Senate to vote on funding request for Kona sheriff’s lieutenant

Kona Sheriffs watch as a prisoner is loaded into a Department of Public Safety's Corrections Division van to be transported back to Hawaii Community Correctional Center. DPS Director Noland Espinda testified that a second lieutenant for the Kona unit will allow for more effective and efficient supervision of the line deputies and enhance the capacity of the Sheriff Division to provide the necessary services to the Judiciary and the Hawaii Island community. (Laura Ruminski/West Hawaii Today, file)

KAILUA-KONA — Hawaii Island’s lone sheriff’s lieutenant publicly opposed a bill that would allot money to fund a second lieutenant on the island, despite strong support for the measure by his superiors.

Lt. Patrick K. Kawai submitted written testimony as a private citizen before the Ways and Means committee on Friday, which detailed his reasons why he was against Senate Bill 3079. If approved, the bill would establish funding for a full-time permanent lieutenant position in Kona. The funding would cover the initial six-month hiring period and the one-time costs for the purchase of position-related uniforms and equipment.

“The creation of a Sheriff Lieutenant position for Kona is not only fiscally irresponsible, it is not needed, and redundant,” Kawai stated. “The creation of an additional Sheriff Sergeant position for Kona would be more appropriate, effective, and efficient to carry out the mission of the Sheriff Division.”

The measure will go for a final reading in the Senate today. If passed, it will move to the House.

Lorraine Inouye, D-Hilo, Hamakua, Waimea, Waikoloa and Kona, is sponsor of SB 3079. On Monday, she said the legislation had been met with no opposition in the Senate and expects it to pass its third reading.

Inouye added she was disappointed and surprised by Kawai’s testimony.

“This is the first time we’ve ever heard of a full-time employee that would debate a bill meant to help their department,” she said.

Inouye thinks there is no merit to Kawai’s testimony.

“A person with this attitude I believe is why we want our own — someone who can address the west side of the island,” Inouye said of Kawai’s opposition to a Kona unit lieutenant.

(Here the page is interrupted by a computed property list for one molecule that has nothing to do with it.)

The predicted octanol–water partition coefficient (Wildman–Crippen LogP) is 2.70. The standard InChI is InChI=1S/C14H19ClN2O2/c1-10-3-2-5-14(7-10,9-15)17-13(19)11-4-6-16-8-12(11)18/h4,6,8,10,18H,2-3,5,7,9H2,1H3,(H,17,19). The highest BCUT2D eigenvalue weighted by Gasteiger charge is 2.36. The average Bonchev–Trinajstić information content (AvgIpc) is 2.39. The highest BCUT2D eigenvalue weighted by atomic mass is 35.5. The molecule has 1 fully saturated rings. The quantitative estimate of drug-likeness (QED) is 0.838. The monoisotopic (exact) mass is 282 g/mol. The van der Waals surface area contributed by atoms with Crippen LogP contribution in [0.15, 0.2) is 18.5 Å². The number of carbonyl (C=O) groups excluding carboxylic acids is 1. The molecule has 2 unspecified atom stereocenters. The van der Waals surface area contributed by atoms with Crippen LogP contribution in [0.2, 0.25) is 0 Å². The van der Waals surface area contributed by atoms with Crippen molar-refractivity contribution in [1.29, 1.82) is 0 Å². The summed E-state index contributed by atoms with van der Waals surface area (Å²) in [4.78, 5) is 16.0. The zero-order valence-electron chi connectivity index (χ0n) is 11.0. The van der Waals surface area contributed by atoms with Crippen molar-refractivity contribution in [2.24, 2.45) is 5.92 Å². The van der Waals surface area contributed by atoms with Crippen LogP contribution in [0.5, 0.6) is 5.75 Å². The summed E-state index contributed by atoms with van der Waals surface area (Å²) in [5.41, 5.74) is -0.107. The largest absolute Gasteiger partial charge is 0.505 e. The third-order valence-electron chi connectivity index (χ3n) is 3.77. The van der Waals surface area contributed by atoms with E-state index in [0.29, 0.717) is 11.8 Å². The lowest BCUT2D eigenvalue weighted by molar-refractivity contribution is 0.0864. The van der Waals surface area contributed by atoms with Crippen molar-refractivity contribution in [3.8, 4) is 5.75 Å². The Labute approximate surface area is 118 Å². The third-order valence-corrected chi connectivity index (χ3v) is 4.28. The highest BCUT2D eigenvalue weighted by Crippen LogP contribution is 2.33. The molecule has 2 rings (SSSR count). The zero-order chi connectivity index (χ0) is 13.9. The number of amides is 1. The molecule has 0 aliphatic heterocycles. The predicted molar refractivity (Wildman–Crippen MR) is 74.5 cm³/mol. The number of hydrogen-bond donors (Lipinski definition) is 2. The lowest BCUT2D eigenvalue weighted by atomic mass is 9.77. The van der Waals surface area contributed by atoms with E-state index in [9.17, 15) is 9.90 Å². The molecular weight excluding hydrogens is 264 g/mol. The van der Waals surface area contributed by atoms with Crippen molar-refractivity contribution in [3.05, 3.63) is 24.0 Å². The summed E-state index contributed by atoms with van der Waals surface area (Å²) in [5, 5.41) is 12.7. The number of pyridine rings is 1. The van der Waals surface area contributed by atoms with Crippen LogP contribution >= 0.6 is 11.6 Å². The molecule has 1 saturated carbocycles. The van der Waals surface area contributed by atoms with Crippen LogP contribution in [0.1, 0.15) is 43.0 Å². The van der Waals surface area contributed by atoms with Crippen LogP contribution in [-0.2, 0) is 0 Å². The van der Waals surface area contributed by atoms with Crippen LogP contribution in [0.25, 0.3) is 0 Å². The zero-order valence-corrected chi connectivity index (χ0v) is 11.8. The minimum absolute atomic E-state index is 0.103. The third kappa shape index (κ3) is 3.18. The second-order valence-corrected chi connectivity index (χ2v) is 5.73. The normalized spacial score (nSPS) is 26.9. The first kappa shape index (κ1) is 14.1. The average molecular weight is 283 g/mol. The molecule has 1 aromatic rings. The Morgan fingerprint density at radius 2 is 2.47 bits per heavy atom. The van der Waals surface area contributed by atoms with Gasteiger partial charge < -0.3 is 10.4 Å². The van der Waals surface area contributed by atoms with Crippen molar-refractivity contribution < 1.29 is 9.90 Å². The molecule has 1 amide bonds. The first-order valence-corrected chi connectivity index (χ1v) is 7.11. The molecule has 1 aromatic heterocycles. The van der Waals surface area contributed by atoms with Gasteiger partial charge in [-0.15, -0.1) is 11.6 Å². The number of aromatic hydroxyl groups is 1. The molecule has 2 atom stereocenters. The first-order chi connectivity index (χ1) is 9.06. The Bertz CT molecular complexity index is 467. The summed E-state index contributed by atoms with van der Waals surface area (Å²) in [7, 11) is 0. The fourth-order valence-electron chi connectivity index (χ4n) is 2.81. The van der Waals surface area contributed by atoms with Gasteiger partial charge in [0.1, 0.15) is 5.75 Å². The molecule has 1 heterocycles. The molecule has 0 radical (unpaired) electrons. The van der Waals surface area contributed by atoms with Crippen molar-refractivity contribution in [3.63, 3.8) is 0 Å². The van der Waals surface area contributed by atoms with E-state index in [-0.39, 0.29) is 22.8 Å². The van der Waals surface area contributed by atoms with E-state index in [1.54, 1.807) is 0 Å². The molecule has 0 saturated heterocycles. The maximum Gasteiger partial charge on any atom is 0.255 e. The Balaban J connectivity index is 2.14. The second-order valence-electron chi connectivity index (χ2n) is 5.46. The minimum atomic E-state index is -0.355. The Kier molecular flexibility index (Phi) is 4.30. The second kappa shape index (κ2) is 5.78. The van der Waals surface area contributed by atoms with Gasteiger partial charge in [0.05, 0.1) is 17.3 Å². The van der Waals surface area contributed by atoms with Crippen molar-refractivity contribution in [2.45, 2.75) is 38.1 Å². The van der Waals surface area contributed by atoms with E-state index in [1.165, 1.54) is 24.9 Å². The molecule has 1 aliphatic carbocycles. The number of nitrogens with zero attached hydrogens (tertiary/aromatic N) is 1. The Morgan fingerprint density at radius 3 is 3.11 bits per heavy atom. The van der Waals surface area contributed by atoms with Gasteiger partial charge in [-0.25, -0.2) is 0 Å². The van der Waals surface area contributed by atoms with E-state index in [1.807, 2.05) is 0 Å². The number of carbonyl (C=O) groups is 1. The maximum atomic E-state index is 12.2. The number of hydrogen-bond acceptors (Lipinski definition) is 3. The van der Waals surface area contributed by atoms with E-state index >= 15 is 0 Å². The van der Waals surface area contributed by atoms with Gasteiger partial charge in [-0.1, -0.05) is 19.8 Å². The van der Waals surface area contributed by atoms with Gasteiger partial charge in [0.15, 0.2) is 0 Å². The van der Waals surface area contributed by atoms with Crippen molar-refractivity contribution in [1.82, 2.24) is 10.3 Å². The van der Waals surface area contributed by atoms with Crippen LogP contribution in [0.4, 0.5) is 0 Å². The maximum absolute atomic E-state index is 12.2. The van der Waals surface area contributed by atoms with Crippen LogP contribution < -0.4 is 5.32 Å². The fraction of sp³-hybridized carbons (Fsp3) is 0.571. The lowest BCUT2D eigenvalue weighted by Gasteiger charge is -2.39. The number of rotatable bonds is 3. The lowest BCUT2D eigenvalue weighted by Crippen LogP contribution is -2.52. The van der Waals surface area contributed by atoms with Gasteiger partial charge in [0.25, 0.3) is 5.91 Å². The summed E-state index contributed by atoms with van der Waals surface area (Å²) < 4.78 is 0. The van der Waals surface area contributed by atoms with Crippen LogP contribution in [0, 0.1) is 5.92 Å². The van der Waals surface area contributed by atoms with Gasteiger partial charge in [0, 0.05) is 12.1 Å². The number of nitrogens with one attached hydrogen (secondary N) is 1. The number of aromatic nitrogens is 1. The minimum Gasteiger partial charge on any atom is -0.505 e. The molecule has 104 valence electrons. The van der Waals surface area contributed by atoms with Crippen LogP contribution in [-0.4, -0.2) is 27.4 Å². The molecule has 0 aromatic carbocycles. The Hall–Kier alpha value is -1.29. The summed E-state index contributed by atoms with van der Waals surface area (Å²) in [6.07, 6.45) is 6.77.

On Friday, Nolan P. Espinda, director of the Department of Public Safety, also submitted testimony explaining the sheriff’s division for the Hawaii Section is responsible for all courthouses in Hilo, Waimea and Kona, including the physically separated drug and family courts.

“One lieutenant, whose office is currently in Hilo, supervises this vast geographical area of control,” Espinda stated. “A second lieutenant for the Kona unit will allow for more effective and efficient supervision of the line deputies and enhance the capacity of the Sheriff Division to provide the necessary services to the Judiciary and the Hawaii Island community.”

Kawai addressed the geographical issues in his testimony. He noted the daily major challenge for the department is providing adequate staffing for court-ordered transports. The lieutenant stated that issue will minimize after the new Kona courthouse is complete since the new facility will consolidate the Kona judicial facilities to one location.

The courthouse is set to open in the summer of 2019.

The state Judiciary also provided testimony to the Ways and Means committee supporting the bill. Third Circuit Court Chief Judge Greg Nakamura stated the vast geographical area of control on the Big Island makes it difficult for the Sheriff Division to effectively and efficiently supervise line deputies and provide necessary services with only one lieutenant position.

“Having a lieutenant position for the Kona side of the island will help make delivery of services more equitable between the two sides of the island,” Nakamura testified.